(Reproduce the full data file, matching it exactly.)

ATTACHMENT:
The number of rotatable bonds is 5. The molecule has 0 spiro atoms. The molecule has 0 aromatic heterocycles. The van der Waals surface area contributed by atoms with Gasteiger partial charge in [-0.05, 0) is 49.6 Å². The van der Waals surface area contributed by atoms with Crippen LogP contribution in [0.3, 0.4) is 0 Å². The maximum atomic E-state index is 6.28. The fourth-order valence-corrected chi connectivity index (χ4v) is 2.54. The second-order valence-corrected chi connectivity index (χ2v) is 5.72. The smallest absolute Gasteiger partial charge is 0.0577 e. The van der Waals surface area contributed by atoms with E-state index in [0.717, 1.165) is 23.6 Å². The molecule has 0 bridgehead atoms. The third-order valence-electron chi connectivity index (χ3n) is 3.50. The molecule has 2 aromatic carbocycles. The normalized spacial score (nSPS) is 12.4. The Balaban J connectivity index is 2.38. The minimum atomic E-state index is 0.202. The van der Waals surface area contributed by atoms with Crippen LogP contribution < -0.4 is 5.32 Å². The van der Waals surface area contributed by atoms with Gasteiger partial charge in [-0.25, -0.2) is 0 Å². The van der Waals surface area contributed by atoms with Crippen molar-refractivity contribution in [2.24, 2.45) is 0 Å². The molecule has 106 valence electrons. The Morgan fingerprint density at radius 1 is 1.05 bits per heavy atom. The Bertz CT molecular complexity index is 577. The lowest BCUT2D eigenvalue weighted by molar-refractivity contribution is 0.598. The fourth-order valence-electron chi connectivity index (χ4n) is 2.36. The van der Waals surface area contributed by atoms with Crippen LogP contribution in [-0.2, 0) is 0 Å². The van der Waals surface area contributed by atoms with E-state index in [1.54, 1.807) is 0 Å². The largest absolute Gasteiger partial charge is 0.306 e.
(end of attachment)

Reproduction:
The number of rotatable bonds is 5. The molecule has 0 spiro atoms. The molecule has 0 aromatic heterocycles. The van der Waals surface area contributed by atoms with Gasteiger partial charge in [-0.05, 0) is 49.6 Å². The van der Waals surface area contributed by atoms with Crippen LogP contribution in [0.3, 0.4) is 0 Å². The maximum atomic E-state index is 6.28. The fourth-order valence-corrected chi connectivity index (χ4v) is 2.54. The second-order valence-corrected chi connectivity index (χ2v) is 5.72. The smallest absolute Gasteiger partial charge is 0.0577 e. The van der Waals surface area contributed by atoms with E-state index in [0.717, 1.165) is 23.6 Å². The molecule has 0 bridgehead atoms. The third-order valence-electron chi connectivity index (χ3n) is 3.50. The molecule has 2 aromatic carbocycles. The normalized spacial score (nSPS) is 12.4. The Balaban J connectivity index is 2.38. The minimum atomic E-state index is 0.202. The van der Waals surface area contributed by atoms with Crippen LogP contribution < -0.4 is 5.32 Å². The van der Waals surface area contributed by atoms with Gasteiger partial charge in [-0.25, -0.2) is 0 Å². The van der Waals surface area contributed by atoms with Crippen molar-refractivity contribution in [2.24, 2.45) is 0 Å². The molecule has 106 valence electrons. The Morgan fingerprint density at radius 1 is 1.05 bits per heavy atom. The Bertz CT molecular complexity index is 577. The lowest BCUT2D eigenvalue weighted by molar-refractivity contribution is 0.598. The fourth-order valence-electron chi connectivity index (χ4n) is 2.36. The van der Waals surface area contributed by atoms with Crippen LogP contribution in [-0.2, 0) is 0 Å². The van der Waals surface area contributed by atoms with E-state index in [1.54, 1.807) is 0 Å². The largest absolute Gasteiger partial charge is 0.306 e.